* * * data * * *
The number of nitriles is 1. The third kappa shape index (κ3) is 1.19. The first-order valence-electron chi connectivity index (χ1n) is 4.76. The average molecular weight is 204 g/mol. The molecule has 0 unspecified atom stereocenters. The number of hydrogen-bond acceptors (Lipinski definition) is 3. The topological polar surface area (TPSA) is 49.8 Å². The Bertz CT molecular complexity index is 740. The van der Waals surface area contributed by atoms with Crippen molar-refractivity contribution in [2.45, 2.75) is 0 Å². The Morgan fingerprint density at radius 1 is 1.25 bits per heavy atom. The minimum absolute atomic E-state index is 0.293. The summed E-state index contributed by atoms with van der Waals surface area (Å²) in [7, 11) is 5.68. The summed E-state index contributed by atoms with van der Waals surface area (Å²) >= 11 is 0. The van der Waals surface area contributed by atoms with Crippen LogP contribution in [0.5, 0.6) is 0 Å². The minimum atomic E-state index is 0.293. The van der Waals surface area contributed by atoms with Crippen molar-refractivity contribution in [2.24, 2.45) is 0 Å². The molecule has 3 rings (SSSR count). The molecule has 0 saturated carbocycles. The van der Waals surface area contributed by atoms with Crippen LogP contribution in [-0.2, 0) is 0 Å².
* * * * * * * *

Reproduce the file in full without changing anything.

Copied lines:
The number of nitriles is 1. The third kappa shape index (κ3) is 1.19. The first-order valence-electron chi connectivity index (χ1n) is 4.76. The average molecular weight is 204 g/mol. The molecule has 0 unspecified atom stereocenters. The number of hydrogen-bond acceptors (Lipinski definition) is 3. The topological polar surface area (TPSA) is 49.8 Å². The Bertz CT molecular complexity index is 740. The van der Waals surface area contributed by atoms with Crippen molar-refractivity contribution in [2.45, 2.75) is 0 Å². The Morgan fingerprint density at radius 1 is 1.25 bits per heavy atom. The minimum absolute atomic E-state index is 0.293. The summed E-state index contributed by atoms with van der Waals surface area (Å²) in [7, 11) is 5.68. The summed E-state index contributed by atoms with van der Waals surface area (Å²) >= 11 is 0. The van der Waals surface area contributed by atoms with Crippen LogP contribution in [0.5, 0.6) is 0 Å². The minimum atomic E-state index is 0.293. The van der Waals surface area contributed by atoms with Crippen molar-refractivity contribution in [2.24, 2.45) is 0 Å². The molecule has 3 rings (SSSR count). The molecule has 0 saturated carbocycles. The van der Waals surface area contributed by atoms with Crippen LogP contribution in [-0.2, 0) is 0 Å².